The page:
Nematodes: Getting to Know the Enemy Better
Bill Meyer, Woodbury, Connecticut
   Many consider foliar nematodes to be the #1 hosta pest and there is good reason for thinking so. These microscopic worms have proven to be the most difficult pest to eradicate in any environment from nurseries to home gardens. The heavy restrictions placed on pesticides in the latter part of the 20th century unleashed a plague of pests that were under control previously to the point that most had forgotten them. 
   From the tiny nematodes to the watermelon-seed-sized bedbugs, old insect enemies are back and flourishing and the weapons that once vanquished them are nowhere to be found. Most of us are used to thinking that we can eliminate a particularly bad pest from our garden, but to date the foliar nematode has won every battle. While the pesticides of old offered a chance of eliminating them, nothing available to the home gardener these days has offered more than a reasonable chance of keeping their numbers and the resulting damage to hostas down to an acceptable minimum.
   It must be understood that controlling them does not mean getting rid of them. It is theoretically possible to get rid of them with the pesticides we are no longer allowed to use, but so far it seems totally impossible to eliminate them with what remains available even to the nursery owner in most states. New pesticides have not appeared to replace the old effective ones and for now it seems foliar nematodes have scored a clear victory.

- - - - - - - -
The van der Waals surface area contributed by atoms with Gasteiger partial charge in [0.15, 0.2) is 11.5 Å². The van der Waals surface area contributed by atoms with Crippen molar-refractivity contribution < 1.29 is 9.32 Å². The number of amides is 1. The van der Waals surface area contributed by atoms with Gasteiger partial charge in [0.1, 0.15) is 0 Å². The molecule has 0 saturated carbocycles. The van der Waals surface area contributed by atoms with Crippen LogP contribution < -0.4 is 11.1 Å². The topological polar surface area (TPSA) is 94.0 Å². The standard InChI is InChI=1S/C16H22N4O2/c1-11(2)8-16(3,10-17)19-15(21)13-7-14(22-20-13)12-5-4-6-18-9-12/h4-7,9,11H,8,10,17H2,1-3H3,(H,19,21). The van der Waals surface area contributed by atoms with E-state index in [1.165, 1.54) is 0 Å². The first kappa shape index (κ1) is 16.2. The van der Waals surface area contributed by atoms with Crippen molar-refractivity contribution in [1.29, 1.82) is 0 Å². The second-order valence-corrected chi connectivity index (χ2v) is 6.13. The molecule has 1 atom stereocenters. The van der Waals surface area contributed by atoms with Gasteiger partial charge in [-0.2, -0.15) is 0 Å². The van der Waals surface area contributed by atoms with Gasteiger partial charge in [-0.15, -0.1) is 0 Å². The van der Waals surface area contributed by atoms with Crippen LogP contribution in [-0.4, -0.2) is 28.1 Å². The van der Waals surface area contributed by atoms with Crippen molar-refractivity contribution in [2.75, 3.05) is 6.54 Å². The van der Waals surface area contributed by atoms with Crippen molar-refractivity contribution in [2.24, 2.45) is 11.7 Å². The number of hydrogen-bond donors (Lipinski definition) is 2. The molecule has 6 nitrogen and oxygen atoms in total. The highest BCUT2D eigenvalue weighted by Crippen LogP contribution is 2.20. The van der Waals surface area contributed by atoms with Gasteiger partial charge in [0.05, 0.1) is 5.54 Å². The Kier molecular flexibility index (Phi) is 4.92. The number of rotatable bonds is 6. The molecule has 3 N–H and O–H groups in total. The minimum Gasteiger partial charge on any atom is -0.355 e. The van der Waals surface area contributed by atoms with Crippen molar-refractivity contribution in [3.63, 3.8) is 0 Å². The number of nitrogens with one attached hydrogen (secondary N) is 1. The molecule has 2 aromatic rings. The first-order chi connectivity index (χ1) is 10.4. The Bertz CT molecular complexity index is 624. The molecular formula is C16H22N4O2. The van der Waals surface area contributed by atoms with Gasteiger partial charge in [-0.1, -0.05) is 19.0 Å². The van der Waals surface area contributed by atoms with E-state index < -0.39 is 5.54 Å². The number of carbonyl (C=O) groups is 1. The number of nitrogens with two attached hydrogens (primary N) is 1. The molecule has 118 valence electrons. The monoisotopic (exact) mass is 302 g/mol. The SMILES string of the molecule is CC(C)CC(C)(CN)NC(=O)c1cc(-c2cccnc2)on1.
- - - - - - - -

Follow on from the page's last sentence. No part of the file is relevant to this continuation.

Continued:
The key to effective control lies in understanding them better, because knowing how they survive from year to year and how and when they move back into the hostas gives us our best chance of hitting them when they are most vulnerable. That's where the great 2005 study by Drs. Ganpati B. Jagdale and Parwinder S. Grewal comes in. Prior to this study, we really had little more than guesswork for how they overwintered, when and how they moved into the plants in spring, and how they moved from one hosta to another. This study is a bit easier to read than most scientific papers and most OLJ readers should get the gist of it without too much effort. What they learned in the study falls into two areas - how they overwinter and how they spread from plant to plant in the summer. In the sections below we'll look at what they learned and what it means to both gardeners and nurseries.

Hosta Nematode Facts

  Name   Aphelenchoides fragariae  
  Size   Under .8 millimeter long  
  First Discovered   1890 by Ritzema Bos  
  Reproduction   Sexually reproducing; males required  
  Life cycle   10-13 days from egg to reproduction  
  Egg Production   Female produces about 30 eggs  
  Time to Hatch   4 days  
  Survives in soil   About 3 months  
  Overwinters   Soil, Dead Leaves, Dormant Buds  
  Number of Host Species   Over 700 from 85 plant families  


   In their study, titled "Infection Behavior and Overwintering Survival of Foliar Nematodes, Aphelenchoides fragariae, on Hosta" Drs. Jagdale and Grewal found that nematodes overwinter in soil, dead leaves, and the dormant buds of hostas, but not in the roots. This indicates that fall cleanup of dead leaves will reduce the number of overwintering nematodes, as will disposing of old potting soil and replacing with new soil in the spring while it is still cold. Because some are also overwintering between the nascent leaves inside the dormant buds, however, it is impossible to prevent them from remaining in the plants and setting up shop again in the spring. Even a systemic pesticide probably cannot reach into the spaces between the tiny leaf initials on the dormant buds, and hiding there even offers good protection from fumigant-type pesticides. The nematodes really couldn't have found a better place to hide.